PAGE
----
For the first time since their Stanly Cup run began in 2010, the Chicago Blackhawks have opted to infuse a healthy dose of youth into their lineup. Heading into Tuesday’s game against Florida, six rookies had played at least 14 games alongside veterans Jonathan Toews, Patrick Kane, Marian Hossa, Duncan Keith Niklas and Brent Seabrook, who have won three Cups in the last seven seasons.
It’s been a mixed bag for Chicago, which has suffered from a lack of balanced scoring, but is still 10th in the NHL in goals per game (2.83) and 13th in goals against per game (2.52). None of the half dozen rookies has made anything close to the impact Artemi Panarin made last season when he won the Calder Trophy with 77 points, but there have been some solid contributions.
The hope — the necessity — for Chicago is that two or three of these players will progress enough to be bigger contributors by the time the postseason arrives. Chicago will not advance far with only two lines contributing offense and its overall possession numbers (51.01 CF%, 11th in NHL) languishing in the middle of the pack.
Here is a look at Chicago’s six rookies through Monday’s games.
F Ryan Hartman
Stats: 18 games, 5 goals, 1 assist, TOI 10:54, 5-on-5 Corsi For percentage (CF%) 56.53
Hartman, 22, began the team’s annual circus trip as a healthy scratch in Winnipeg. He ended the trip with three goals in the final six games. His five goals are as many as the other three rookie forwards have combined.
Hartman’s job this season was to replace the gritty Andrew Shaw, whom the Blackhawks let walk as a free agent to Montreal where he signed a six-year, $23.4 million deal. He has filled that role increasingly well and has probably been Chicago’s most effective rookie forward. That’s all well and good, but it also means the Hawks aren’t getting enough production from their other rookie forwards who were supposed to have greater offensive upside.
F Tyler Motte
18 games, 3 goals, 3 assists, TOI 12:29, 5-on-5 CF% 46.59
Motte suffered a lower-body injury on Nov. 6 against Dallas when he crashed into the boards. To that point, he had three goals and three assists in his first 12 games, and was playing the best of the Hawks’ four rookie forwards. Remember this spectacular goal?
Since returning, Motte, 21, has had a hard time getting going again. He has no points in his last six games and his possession numbers are troubling. Of all the rookies, the Hawks had the highest hopes for production from Motte. He will be a critical player to watch over the season’s final three quarters.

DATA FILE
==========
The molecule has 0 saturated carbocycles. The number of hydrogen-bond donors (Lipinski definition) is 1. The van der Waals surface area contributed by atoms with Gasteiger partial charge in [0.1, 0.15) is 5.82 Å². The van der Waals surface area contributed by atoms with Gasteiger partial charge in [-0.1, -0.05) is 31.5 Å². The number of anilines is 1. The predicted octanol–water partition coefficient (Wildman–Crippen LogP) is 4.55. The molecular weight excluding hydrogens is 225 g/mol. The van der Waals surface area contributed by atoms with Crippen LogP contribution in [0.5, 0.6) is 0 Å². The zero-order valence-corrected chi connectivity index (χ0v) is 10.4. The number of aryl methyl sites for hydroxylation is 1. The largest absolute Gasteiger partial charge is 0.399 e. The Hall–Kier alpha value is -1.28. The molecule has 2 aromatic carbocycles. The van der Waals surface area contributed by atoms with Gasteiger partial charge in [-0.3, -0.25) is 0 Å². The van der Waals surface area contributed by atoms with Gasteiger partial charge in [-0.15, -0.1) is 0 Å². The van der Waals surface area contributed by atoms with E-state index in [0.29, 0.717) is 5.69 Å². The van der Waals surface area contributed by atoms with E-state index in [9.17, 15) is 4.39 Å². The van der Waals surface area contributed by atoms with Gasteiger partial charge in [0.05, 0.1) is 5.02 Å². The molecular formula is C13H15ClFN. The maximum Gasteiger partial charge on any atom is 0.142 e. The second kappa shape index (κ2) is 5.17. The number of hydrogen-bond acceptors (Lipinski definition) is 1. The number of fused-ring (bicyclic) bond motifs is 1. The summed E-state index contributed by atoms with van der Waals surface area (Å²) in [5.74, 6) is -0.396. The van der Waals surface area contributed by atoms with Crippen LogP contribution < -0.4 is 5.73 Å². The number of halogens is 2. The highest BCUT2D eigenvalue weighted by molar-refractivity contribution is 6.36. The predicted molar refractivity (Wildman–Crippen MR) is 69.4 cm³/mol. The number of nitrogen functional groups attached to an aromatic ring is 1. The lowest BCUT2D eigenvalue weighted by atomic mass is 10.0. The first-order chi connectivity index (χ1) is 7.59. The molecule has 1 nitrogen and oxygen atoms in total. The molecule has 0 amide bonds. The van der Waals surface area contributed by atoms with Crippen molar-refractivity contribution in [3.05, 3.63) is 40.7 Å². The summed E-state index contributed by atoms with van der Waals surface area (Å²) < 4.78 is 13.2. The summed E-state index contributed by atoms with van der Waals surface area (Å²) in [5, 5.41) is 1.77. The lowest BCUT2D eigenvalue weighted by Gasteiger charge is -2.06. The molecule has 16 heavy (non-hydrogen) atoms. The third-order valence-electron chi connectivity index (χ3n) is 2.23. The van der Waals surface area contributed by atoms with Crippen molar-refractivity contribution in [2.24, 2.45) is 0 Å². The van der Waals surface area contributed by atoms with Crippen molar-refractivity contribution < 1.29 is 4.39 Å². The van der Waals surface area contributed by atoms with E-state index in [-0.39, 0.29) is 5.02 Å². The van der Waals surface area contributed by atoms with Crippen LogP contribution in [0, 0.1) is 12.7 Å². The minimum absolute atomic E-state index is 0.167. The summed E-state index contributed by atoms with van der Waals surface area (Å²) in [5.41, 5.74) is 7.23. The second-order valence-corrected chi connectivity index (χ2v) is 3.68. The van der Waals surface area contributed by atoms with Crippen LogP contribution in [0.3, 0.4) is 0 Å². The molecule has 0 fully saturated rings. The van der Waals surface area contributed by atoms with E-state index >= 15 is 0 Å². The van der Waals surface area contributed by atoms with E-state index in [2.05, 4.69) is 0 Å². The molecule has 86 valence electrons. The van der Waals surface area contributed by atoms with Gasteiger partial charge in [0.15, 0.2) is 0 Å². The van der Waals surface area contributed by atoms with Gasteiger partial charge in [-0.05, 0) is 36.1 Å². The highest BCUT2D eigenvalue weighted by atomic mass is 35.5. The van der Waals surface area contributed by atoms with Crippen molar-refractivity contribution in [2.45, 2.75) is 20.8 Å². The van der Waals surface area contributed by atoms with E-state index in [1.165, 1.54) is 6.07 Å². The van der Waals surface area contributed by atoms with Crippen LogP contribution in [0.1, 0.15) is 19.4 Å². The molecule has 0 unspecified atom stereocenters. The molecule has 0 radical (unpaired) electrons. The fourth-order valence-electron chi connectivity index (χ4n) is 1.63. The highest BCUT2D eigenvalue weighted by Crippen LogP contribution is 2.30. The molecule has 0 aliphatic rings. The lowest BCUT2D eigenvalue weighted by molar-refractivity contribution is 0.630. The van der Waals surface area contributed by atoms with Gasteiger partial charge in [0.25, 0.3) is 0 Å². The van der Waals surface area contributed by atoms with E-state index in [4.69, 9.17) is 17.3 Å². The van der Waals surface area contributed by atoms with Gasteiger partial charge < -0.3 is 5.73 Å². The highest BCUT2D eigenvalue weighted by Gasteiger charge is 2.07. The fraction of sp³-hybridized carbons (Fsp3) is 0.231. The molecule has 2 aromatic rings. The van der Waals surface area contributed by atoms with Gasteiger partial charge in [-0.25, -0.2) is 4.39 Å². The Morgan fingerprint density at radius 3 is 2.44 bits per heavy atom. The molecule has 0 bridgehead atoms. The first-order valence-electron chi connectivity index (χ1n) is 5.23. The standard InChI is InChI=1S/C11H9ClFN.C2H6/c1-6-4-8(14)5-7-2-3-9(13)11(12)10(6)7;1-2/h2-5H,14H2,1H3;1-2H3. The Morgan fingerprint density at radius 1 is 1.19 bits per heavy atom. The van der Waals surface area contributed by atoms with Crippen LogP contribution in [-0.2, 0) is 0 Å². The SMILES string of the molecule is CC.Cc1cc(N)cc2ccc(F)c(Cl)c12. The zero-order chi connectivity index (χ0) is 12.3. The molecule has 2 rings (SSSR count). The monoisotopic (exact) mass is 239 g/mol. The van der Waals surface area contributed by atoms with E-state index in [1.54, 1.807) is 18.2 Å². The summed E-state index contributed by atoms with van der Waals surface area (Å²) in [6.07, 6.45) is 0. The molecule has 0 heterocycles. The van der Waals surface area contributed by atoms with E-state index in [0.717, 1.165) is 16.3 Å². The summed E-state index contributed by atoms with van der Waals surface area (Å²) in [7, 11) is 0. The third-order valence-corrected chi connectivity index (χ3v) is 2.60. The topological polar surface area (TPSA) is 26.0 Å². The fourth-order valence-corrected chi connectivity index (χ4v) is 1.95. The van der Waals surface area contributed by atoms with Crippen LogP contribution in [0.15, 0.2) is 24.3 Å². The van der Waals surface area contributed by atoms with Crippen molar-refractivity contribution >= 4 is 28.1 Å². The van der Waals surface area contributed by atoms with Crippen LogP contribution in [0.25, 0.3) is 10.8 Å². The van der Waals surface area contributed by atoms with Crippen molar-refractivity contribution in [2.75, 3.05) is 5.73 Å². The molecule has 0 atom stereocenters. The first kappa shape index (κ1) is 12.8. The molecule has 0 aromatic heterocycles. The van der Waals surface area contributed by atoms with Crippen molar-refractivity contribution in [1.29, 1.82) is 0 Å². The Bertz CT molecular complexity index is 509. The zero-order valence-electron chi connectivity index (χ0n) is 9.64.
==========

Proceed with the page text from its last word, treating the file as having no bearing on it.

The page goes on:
F Nick Schmaltz
23 games, 1 goal, 3 assists, TOI 11:53, 5-on-5 CF% 49.38
Schmaltz is earning more and more trust from coach Joel Quenneville with a strong two-way game and excellent skating skills. Schmaltz is strong on the puck and has some skills as a passer.
Like many of the Hawks’ rookie forwards, Schmaltz, 20, was a better point producer at the lower levels but that ability has yet to surface at the NHL level. Some of that is because he jumped all over the lineup; some of it is because Schmaltz isn’t as offensively gifted as Motte or Vinnie Hinostroza.
F Vincent Hinostroza
14 games, 1 goal, 2 assists, TOI 10:39, 5-on-5 CF% 50.61
All of Hinostroza’s points came in one game against Vancouver. Coach Joel Quenneville has been careful with the situations in which he has used Hinostroza, which has helped his line generate shots. Hinostroza has 14 shots in his last seven games after generating just three in his first seven, but it hasn’t translated into production.
At 5’9″, Hinostroza, 22, has to be a strong possession player because he’s not going to win a lot of board battles or one-on-one battles due to a lack of strength. He needs to bring a dynamic element to the lineup.
D Michal Kempny
19 games, 0 goals, 2 assists, TOI 16:16, 5-on-5 CF% 56.56
Kempny may be the biggest find for the ‘Hawks this season after signing a one-year free-agent deal. At 26, his solid, mature play has allowed Quenneville to balance his defensive pairings a bit more, playing Kempny with the more offensive-minded Brent Seabrook while Duncan Keith is paired with Brian Campbell and Niklas Hjalmarsson is paired with rookie Gustav Forsling most frequently.
Kempny doesn’t have great offensive skills, but his possession numbers are so good that it’s hard to argue with what he has brought to the table. At the quarter-mark of the season he is the team’s rookie of the year.
D Gustav Forsling
20 games, 1 goal, 3 assists, TOI 15:50, 5-on-5 CF% 43.48
TSN game analyst Ray Ferraro believes the Blackhawks robbed Vancouver when they sent Adam Clendening to the Canucks for Forsling in January 2015. Forsling, 20, has excellent offensive skills and Ferraro believes he’ll be able to run a power play for the Hawks when he matures.
The problem for Forsling early in his career has been defensive-zone play and a penchant for rushed or careless passes, both in his own zone and at the offensive blue line, that result in turnovers. Every one of Forsling’s defensive partners has better possession numbers playing away from him than with him.
Forsling can’t be sent down to the American Hockey League due to a complex agreement between his Swedish team, Linköpings HC, and the Blackhawks. His options are getting sent back to Sweden while Chicago burns a year of his contract, or keep playing in the NHL. Quenneville has the luxury of the latter right now because the Blackhawks banked so many early points and sit atop the Western Conference standings.